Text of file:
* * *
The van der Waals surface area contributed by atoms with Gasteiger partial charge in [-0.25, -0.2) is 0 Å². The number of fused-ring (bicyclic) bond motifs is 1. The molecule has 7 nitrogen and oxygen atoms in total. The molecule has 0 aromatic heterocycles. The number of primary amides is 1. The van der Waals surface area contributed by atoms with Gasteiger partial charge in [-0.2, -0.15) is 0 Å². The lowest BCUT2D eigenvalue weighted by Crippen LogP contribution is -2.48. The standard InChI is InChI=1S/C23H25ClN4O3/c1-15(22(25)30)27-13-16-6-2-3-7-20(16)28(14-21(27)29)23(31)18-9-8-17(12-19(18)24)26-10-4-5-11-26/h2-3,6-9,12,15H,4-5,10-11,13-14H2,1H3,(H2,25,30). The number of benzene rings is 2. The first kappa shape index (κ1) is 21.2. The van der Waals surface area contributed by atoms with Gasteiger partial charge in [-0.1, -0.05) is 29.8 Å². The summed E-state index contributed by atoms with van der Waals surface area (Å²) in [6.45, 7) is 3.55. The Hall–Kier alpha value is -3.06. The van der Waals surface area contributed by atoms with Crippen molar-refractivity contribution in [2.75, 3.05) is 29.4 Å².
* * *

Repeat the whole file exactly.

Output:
The van der Waals surface area contributed by atoms with Gasteiger partial charge in [-0.25, -0.2) is 0 Å². The number of fused-ring (bicyclic) bond motifs is 1. The molecule has 7 nitrogen and oxygen atoms in total. The molecule has 0 aromatic heterocycles. The number of primary amides is 1. The van der Waals surface area contributed by atoms with Gasteiger partial charge in [-0.2, -0.15) is 0 Å². The lowest BCUT2D eigenvalue weighted by Crippen LogP contribution is -2.48. The standard InChI is InChI=1S/C23H25ClN4O3/c1-15(22(25)30)27-13-16-6-2-3-7-20(16)28(14-21(27)29)23(31)18-9-8-17(12-19(18)24)26-10-4-5-11-26/h2-3,6-9,12,15H,4-5,10-11,13-14H2,1H3,(H2,25,30). The number of benzene rings is 2. The first kappa shape index (κ1) is 21.2. The van der Waals surface area contributed by atoms with Gasteiger partial charge in [-0.1, -0.05) is 29.8 Å². The summed E-state index contributed by atoms with van der Waals surface area (Å²) in [6.45, 7) is 3.55. The Hall–Kier alpha value is -3.06. The van der Waals surface area contributed by atoms with Crippen molar-refractivity contribution in [2.75, 3.05) is 29.4 Å².